It became even more of an issue when it circuitous one-way routes hindered access to Seattle’s fast-growing South Lake Union technology hub – home of Amazon’s headquarters, Google’s new campus, the Bill and Melinda Gates Foundation, the Paul Allen Institute for Brain Science, and major biotech campuses for the University of Washington. A major reconstruction that turned all Mercer Corridor streets into two-way routes unsnarled the traffic but didn’t resolve congestion issues.
To determine next steps, the Seattle Department of Transportation (SDOT) worked on a systems engineering process with the Transpo Group, a transportation planning and engineering firm. They identified an operator need for robust adaptive signal control (ASC) that could take advantage of existing equipment and integrate well with SDOT’s current and future traffic control systems. After an extensive industry survey of ASC offerings, SDOT selected Siemens SCOOT (short for Split Cycle Offset Optimization Technique). Because SCOOT’s algorithm adjusts signal timing in real-time to match traffic patterns, it has significantly reduced congestion on the Mercer Corridor since its deployment in 2017.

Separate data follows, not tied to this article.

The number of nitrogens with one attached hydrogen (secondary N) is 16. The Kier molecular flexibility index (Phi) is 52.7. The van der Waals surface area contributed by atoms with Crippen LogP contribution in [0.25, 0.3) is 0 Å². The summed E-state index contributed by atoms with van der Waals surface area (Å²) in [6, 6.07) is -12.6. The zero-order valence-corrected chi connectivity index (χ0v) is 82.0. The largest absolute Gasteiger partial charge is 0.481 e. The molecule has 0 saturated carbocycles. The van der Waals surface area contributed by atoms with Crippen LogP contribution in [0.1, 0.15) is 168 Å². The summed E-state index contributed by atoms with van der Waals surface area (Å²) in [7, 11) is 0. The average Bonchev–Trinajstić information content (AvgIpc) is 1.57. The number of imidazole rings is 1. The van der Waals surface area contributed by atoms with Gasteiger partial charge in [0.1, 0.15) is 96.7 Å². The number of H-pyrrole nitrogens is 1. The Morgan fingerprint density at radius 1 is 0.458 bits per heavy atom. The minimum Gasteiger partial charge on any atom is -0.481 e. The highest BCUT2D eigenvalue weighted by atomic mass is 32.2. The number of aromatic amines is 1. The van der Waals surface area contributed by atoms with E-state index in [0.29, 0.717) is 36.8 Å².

SDOT also worked with the Transpo Group to develop internal and external performance measures, the latter giving the public valuable travel information. The measures were derived from vehicle detection equipment, including Sensys in-pavement sensors, EDI data aggregators, Acyclica Bluetooth/Wi-Fi readers, and transit agency data sources. Measurement of actual corridor performance validated the success of the SCOOT deployment in Seattle that continues today. Not only does SCOOT reduce congestion, it provides reliable travel times that drivers can count on to get where they’re going on time.
In short, SCOOT determines traffic levels, predicts the flow of traffic, and adjusts the amount of time available to each movement through an intersection. It uses detectors at every intersection to continuously measure traffic levels and update signal timing plans, optimizing them to minimize delays and stops. Timing changes are small enough to avoid major disruption to traffic flow and frequent enough to allow rapid response to changing traffic conditions. And, the solution is scalable so it can adapt to SDOT’s changing needs.